Other language points
The students are handed out cards with names of one or more functions; for examples, on “Request” and “Complaint”. Have them see a part of the film without the sound. They will then call out when they believe that a character in the film is saying something with that particular function, guessing from the situation, body language, and such. Prior to having the students watch the film again with the sound on, let them try to guess the exact words what are used.
The students would hold up a card or call out the name of the function that they believe will be true of the succeeding piece of dialogue, and then continue watching and check.
The students are divided into pairs. Half of the students would face the screen and the other half would look away. The students facing away are provided with a worksheet that is a scene five or 10 minutes into the movie, but with no colors. While the students facing the screen watch the film, they would describe all the colors to their partner, who would then color them in with crayons or coloring pencils. The students should only color in the scene that is exactly on the worksheet. Other things such as characters can be colored in as they go along. When the student thinks that they have completed the entire sheet, they can call out “Finished”. They would receive 10 points if all of the colors are correct, but would get one point deduction for each wrong color.
Students can guess the colors of objects in the movie and then watch and check
Students can predict what objects of each color will be in the movie and then watch and check
Students are presented with a poster of the movie with no writing on it. They should add words or sentences to “market” the film to people to see their poster.
Students can utilize as many adjectives as they can to describe the scene in film while on pause.
Students can predict the behavior of the characters from their photos and/or descriptions, then watch and check.
It is the same as above, but you ask the students to write down an action or piece of dialogue that shows each personality word.
The same as the previous, but with emotions.
The students guess what the characters will do or say from descriptions of their behaviors and a description of the episode, and then watch and check.
Place up a number on the board and play the movie until such is on the screen, and hit pause. The first student to state the right sentence with that number would receive a point. This could also be performed through writing or by choosing words from cut up pieces of paper to create a sentence.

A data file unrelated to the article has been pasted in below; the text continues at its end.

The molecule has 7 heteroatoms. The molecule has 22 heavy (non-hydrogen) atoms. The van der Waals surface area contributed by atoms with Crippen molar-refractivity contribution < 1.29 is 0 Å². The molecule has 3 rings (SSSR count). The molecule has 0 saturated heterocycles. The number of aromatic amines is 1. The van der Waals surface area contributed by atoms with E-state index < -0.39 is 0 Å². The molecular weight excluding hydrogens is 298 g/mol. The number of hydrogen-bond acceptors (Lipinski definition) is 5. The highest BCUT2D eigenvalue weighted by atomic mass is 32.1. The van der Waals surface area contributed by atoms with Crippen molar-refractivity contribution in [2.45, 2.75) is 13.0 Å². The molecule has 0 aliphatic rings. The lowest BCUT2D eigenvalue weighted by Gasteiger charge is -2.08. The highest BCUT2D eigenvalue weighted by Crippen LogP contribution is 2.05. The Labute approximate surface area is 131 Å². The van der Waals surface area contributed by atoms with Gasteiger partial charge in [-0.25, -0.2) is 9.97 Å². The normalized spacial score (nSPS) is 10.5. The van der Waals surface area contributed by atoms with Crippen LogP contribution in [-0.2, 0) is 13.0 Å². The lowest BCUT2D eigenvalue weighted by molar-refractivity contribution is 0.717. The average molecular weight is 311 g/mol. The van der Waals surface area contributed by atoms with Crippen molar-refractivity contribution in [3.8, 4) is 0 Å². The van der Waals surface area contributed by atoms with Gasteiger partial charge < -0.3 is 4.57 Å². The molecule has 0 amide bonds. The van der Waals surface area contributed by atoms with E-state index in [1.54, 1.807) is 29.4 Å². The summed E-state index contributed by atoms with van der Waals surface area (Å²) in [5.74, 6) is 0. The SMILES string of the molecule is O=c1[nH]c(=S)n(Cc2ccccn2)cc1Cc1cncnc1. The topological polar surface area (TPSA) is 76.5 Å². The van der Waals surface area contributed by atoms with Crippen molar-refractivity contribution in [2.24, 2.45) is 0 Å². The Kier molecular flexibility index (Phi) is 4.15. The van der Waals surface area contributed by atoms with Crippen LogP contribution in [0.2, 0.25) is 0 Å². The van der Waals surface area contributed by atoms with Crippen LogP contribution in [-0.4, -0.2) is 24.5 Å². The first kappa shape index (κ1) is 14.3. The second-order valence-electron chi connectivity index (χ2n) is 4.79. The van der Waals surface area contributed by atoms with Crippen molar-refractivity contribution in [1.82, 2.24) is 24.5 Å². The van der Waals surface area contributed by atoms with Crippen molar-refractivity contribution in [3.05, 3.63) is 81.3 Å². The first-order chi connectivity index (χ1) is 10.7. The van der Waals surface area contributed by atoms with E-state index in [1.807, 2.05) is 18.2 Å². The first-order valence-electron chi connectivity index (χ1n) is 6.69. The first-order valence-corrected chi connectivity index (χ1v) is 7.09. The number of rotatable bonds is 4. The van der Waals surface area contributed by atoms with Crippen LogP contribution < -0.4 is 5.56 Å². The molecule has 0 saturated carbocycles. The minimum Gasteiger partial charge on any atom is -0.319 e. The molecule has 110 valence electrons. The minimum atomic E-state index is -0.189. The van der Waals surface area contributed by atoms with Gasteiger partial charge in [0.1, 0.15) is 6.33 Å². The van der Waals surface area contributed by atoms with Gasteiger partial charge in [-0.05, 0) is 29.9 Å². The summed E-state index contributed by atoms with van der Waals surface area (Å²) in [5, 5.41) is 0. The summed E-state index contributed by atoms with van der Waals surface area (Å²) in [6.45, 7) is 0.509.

Pause the movie and give one point for each correct sentence with a number greater than one.
Give the students descriptions of what people do in the film or dialogue from the movie. This could include phrasal verbs but has either preposition or the verb taken away. The student could then guess the missing words and then watch to check.
Provide students with sentences that describe what would happen in the movie or pieces of dialogue that include phrasal verbs, separated so that the verb and preposition are divided from each other. Ask the students to match the two halves, then watch and check.
Present a list of vocabulary, including words and expressions that are and are not in the film. The students would then have to call out or cross off any that they hear. This is a good way to practice skills in skimming and scanning.
The same above, but with sentences
Provide an inaccurate description of the film. Ask the students to correct it as they watch the movie.
Do the same, but with inaccurate descriptions of the characters.
Present the students with one or two reviews and ask them to find many things that they can to disagree with as they are watching the movie.
Give the students a number of reviews and ask them to find the one that they most agree with as they are watching the film.
Give the students a number of different videos with the more evident clues taken away. They would then compete to work out which review is for the video you are watching. This works best with various episodes of the same series or sequels.
Listening and pronunciation
Obtain a bootleg copy of a film or TV program with dodgy English subtitles. Ask the students to watch and listen when the subtitles do not match with the dialogue. The same could be possible with correct English subtitles when all of the words would not fit on the screen, but it is more frequent and entertaining with pirated versions. You could then set up your own version by writing the subtitles yourself. You can use modern software if you find it time consuming.
Provide students with a list of words that appear in the movie with their homophones, for example, hair and hare. The students must then listen out the words and work out from the situation, which of the two words is being said.
This is the same as above but with minimal pairs. For example, ask the students to listen out for “of/off” and working out which one it is from context and pronunciation.
Ask the students to predict which word a character is saying from the shape of their mouth with the sound turned off. Watch again with the sound on and check.